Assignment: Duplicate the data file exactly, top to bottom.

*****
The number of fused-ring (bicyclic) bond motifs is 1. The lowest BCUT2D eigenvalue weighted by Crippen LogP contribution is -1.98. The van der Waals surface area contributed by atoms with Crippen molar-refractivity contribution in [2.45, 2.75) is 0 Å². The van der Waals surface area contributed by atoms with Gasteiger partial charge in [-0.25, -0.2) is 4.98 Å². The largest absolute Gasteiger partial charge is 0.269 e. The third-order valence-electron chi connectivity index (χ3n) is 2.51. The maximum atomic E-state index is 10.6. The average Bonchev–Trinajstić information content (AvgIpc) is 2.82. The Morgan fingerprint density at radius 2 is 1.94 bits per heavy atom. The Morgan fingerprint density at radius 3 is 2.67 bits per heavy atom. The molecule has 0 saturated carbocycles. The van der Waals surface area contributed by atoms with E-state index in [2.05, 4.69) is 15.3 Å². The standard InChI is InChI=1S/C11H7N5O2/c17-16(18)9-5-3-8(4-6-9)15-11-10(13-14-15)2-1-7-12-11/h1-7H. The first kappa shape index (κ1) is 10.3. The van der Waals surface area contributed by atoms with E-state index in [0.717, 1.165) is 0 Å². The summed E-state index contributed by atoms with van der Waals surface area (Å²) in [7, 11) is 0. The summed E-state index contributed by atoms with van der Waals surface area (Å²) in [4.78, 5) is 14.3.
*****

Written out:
The number of fused-ring (bicyclic) bond motifs is 1. The lowest BCUT2D eigenvalue weighted by Crippen LogP contribution is -1.98. The van der Waals surface area contributed by atoms with Crippen molar-refractivity contribution in [2.45, 2.75) is 0 Å². The van der Waals surface area contributed by atoms with Gasteiger partial charge in [-0.25, -0.2) is 4.98 Å². The largest absolute Gasteiger partial charge is 0.269 e. The third-order valence-electron chi connectivity index (χ3n) is 2.51. The maximum atomic E-state index is 10.6. The average Bonchev–Trinajstić information content (AvgIpc) is 2.82. The Morgan fingerprint density at radius 2 is 1.94 bits per heavy atom. The Morgan fingerprint density at radius 3 is 2.67 bits per heavy atom. The molecule has 0 saturated carbocycles. The van der Waals surface area contributed by atoms with E-state index in [2.05, 4.69) is 15.3 Å². The standard InChI is InChI=1S/C11H7N5O2/c17-16(18)9-5-3-8(4-6-9)15-11-10(13-14-15)2-1-7-12-11/h1-7H. The first kappa shape index (κ1) is 10.3. The van der Waals surface area contributed by atoms with E-state index in [0.717, 1.165) is 0 Å². The summed E-state index contributed by atoms with van der Waals surface area (Å²) in [7, 11) is 0. The summed E-state index contributed by atoms with van der Waals surface area (Å²) in [4.78, 5) is 14.3.